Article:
WHAT IT IS:
Untitled #41 by Karel Funk, now on view at Plug In ICA as part of Maps & Legends, the second instalment of the gallery's massive My Winnipeg megashow.
WHAT IT MEANS:
This meticulous acrylic-on-board painting may reference the heritage of portraiture, but it's a portrait of an unusual kind. Looking at a young man in a blue parka, we get a hyper-detailed, hyper-realistic view of the parka but not much sense of the person inside.
Funk is exploring the paradox of contemporary urban contact, which can be such a curious mixture of intimacy and alienation. In crowded elevators, packed buses or long queues, we can be physically very close to someone without having any real social interaction.
In the 16th century, Renaissance portraitists would paint the sheen of velvet, the hard glint of jewelry and the frothy delicacy of lace. This careful visual realism in clothing, jewelry and props helped to convey the prosperity and power of the subject while handily showing off the talents of the artist.
Funk makes Gore-Tex into the 21st-century equivalent of ermine. He imbues high-tech microfibre with gorgeously complex whorls of shadow and light and picks out nylon stitching with the studied patience of Hans Holbein. Built up with dozens of worked-over layers of almost translucent paint, his pieces tap into the centuries-old tradition of representational painting.
There's something very contemporary, however, about the way Funk both offers and withholds information. Essentially life-sized, the young man in the parka is standing right next to us, but we see only his back, which gives just the subtlest suggestions of posture and attitude. There is something eerily impermeable about that blue parka.
The 41-year-old Funk has always approached his subjects obliquely. In earlier works, they are positioned at odd angles; they look away or close their eyes. The closeup clarity of his style reveals almost more than we feel we ought to see of their stubble and small scars. But whatever is underneath -- what might have been viewed during the Renaissance as moral character, or in the 19th-century Romantic period as soul, or in the 20th century as psychological angst -- is held deliberately in reserve.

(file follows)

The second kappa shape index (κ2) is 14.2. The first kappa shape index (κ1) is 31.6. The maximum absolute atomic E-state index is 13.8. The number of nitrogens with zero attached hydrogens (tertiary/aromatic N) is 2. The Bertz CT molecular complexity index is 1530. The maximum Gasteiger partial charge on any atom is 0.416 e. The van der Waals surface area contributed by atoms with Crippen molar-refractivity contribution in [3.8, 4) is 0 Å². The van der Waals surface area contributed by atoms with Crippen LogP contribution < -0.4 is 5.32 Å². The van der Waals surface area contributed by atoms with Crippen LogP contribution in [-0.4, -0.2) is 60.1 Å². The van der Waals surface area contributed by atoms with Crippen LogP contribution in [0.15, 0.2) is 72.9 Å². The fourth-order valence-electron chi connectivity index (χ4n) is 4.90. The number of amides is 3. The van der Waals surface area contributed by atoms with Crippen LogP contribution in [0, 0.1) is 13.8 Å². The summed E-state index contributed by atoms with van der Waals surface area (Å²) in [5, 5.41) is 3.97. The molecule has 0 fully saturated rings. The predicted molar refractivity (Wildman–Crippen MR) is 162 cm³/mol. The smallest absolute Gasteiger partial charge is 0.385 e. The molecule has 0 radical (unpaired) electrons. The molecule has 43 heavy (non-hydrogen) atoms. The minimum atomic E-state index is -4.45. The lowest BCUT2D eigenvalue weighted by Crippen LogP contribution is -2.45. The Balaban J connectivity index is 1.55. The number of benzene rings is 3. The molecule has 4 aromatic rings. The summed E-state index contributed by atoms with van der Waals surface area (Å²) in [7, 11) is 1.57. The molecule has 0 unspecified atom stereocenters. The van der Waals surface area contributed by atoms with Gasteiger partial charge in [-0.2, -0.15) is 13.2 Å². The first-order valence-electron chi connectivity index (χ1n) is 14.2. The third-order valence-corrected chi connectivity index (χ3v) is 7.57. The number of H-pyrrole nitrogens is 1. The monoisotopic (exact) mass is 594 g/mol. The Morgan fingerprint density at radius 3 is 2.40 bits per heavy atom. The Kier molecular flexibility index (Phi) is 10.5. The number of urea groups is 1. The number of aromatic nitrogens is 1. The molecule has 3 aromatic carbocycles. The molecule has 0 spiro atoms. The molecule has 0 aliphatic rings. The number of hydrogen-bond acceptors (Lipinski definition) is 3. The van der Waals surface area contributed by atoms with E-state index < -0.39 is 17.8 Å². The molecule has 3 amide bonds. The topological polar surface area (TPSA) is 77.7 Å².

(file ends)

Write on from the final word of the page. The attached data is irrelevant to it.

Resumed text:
WHY IT MATTERS:
Since graduating from the University of Manitoba and living and working for a period in New York, Funk has been making a name internationally. These hooded figures might be read in different ways in different places. In the U.K., conservative thinkers who subscribe to the "Broken Britain" theory often talk about "Hoodies" -- a pejorative term for the disenfranchised young men seen as a threat to social order.
In the United States, pricey Patagonia and North Face parkas and windbreakers have become status symbols, often worn by people who will never face down the kind of weather conditions for which the coats were originally designed.
Here in Winnipeg, though, the hooded parka is neither menace nor social marker but a practical fusion of form and function. As the Plug In press release ruefully suggests, the parka is our city's "unofficial eight-month uniform." So whatever we see in Funk's starkly mysterious Untitled #41, we can see probably see something of ourselves.